The Sentencing Reform Act (SRA) has two overall objectives. See Barber v. Thomas, 560 U. S. __, __ (2010) (slip op., at 7); see also United States Sentencing Commission, Guidelines Manual §1A3, p. 1.2 (Nov. 1987) (USSG) (addressing statutory objectives). First, it seeks greater honesty in sentencing. Instead of a parole commission and a judge trying to second-guess each other about the time an offender will actually serve in prison, the SRA tries to create a sentencing system that will require the offender actually to serve most of the sentence the judge imposes. See Mistretta v. United States, 488 U. S. 361, 367 (1989) (“[The SRA] makes all sentences basically determinate”). Second, the Act seeks greater fairness in sentencing through the creation of Guidelines that will increase the likelihood that two offenders who engage in roughly similar criminal behavior will receive roughly similar sen-tences. See Barber, supra, at ___ (slip op., at 7) (noting that Congress sought to achieve, in part, “increased sentencing uniformity”).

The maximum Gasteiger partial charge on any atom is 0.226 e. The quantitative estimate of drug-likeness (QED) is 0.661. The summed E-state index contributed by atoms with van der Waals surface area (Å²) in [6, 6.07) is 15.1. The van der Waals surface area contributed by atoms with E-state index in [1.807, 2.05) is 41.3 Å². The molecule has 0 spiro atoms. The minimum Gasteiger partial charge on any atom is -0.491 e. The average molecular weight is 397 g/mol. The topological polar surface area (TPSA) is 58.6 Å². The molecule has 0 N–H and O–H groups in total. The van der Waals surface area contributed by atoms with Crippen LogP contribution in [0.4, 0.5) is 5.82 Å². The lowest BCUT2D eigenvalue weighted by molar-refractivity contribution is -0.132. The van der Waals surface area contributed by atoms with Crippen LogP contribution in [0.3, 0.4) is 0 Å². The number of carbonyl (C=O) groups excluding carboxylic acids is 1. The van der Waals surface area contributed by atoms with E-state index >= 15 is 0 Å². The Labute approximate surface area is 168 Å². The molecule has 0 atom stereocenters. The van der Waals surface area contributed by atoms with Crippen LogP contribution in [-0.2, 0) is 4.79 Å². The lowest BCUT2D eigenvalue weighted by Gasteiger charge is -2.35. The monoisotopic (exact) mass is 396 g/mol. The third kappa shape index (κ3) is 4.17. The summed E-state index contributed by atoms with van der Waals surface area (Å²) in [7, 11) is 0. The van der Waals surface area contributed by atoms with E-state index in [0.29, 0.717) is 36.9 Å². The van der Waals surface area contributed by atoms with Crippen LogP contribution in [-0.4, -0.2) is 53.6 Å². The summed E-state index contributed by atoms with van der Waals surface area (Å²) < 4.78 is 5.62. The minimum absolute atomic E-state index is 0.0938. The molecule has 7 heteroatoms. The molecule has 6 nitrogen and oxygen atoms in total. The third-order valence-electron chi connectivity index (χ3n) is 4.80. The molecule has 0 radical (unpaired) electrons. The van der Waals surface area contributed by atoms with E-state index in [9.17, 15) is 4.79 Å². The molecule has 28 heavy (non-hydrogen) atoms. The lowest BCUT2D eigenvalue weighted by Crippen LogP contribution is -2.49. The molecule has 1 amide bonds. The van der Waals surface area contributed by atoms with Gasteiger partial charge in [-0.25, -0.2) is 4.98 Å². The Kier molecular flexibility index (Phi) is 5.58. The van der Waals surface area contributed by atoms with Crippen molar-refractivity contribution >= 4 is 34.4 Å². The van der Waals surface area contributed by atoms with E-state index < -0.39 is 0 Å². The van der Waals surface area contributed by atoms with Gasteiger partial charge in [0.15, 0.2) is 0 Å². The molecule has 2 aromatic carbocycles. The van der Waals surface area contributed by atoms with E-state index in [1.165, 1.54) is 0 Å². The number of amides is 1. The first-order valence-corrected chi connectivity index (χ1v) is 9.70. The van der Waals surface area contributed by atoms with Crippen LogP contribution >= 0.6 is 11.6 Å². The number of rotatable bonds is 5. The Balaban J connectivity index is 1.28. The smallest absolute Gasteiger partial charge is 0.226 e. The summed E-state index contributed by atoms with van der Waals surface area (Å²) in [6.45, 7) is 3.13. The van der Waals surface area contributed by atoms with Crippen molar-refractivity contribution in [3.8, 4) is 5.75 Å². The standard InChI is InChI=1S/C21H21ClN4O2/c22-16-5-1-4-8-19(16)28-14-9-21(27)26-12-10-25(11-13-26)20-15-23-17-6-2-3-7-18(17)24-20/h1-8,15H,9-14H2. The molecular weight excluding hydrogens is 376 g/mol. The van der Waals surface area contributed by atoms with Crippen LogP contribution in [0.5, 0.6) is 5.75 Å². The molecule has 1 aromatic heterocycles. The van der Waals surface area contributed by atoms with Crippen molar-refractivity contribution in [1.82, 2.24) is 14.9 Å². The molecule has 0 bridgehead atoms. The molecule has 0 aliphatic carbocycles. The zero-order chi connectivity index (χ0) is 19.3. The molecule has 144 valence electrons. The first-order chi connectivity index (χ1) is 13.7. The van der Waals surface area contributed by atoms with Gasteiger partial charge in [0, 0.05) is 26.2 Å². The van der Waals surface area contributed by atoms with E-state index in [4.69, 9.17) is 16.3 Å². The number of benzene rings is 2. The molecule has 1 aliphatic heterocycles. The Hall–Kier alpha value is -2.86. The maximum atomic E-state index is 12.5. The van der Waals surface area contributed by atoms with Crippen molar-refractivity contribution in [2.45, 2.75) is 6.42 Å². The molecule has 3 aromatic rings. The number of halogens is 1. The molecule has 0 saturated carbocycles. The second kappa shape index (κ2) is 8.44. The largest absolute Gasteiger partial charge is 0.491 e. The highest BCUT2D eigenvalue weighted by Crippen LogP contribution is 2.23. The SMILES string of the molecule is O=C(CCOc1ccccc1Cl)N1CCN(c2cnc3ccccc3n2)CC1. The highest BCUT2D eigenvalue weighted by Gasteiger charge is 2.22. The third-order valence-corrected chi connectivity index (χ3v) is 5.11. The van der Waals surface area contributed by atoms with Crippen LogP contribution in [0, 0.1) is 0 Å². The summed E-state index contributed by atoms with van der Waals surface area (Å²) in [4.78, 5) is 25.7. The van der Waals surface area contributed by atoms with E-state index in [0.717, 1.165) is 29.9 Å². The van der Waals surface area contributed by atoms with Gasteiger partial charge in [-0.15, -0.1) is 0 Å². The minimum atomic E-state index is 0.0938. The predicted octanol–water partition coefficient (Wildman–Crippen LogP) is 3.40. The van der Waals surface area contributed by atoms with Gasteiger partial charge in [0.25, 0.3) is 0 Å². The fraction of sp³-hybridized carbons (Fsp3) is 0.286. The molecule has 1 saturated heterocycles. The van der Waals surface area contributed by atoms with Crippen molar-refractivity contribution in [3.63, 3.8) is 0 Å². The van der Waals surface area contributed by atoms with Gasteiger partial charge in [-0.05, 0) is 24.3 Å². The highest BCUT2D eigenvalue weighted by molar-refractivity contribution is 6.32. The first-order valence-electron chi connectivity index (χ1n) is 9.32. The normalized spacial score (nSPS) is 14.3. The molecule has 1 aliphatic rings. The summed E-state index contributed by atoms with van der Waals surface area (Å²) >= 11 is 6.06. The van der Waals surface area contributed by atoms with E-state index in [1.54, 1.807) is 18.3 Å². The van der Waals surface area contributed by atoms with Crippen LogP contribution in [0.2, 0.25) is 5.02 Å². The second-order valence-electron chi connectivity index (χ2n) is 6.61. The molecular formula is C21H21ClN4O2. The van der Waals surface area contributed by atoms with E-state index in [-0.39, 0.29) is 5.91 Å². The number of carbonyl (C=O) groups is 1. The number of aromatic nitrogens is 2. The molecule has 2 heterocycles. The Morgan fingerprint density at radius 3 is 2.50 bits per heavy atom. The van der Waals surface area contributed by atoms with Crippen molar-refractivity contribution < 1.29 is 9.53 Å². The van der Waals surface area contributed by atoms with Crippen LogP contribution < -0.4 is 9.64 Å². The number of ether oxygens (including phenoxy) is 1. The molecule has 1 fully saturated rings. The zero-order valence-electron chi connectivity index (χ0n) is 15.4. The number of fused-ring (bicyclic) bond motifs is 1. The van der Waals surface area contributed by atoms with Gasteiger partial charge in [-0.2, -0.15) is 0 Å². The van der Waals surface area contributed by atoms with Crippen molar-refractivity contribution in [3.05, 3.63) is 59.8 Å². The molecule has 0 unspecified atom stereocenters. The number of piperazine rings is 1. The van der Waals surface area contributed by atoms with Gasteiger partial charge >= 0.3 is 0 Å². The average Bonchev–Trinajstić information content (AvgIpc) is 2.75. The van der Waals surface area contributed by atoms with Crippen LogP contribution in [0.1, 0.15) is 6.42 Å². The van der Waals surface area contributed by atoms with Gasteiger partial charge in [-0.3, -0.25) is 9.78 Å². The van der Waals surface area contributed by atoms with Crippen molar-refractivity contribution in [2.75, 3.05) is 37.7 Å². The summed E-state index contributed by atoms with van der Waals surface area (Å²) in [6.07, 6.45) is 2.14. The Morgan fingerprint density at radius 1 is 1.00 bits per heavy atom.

To implement these reforms, the SRA instructs the Commission to write Guidelines that inevitably move in the direction of increased “real offense” sentencing. See USSG §1A2, p. 1.1. (describing how statute, e.g., by insisting upon categories of offense behavior and offender characteristics, leads to this result). In principle, real offense sentencing would impose the same sentence upon different offenders who engage in the same real conduct irrespective of the statutes under which they are charged. Real offense sentencing, for example, would mean that two individuals, both of whom rob a bank and injure a teller, would receive the same sentence even if the Government charges one of them under a bank robbery statute and the other under an assault statute. See, e.g., USSG App. A (listing federal statutory offenses, while keying them to specific individual Guidelines that determine sentence based upon likely actual behavior). In the event, the Guidelines move the sentencing system in this direction while simultaneously recognizing that other factors require considerable modification of the real offense principle. See USSG §1A4(a) (“real offense vs. charge offense sentencing”).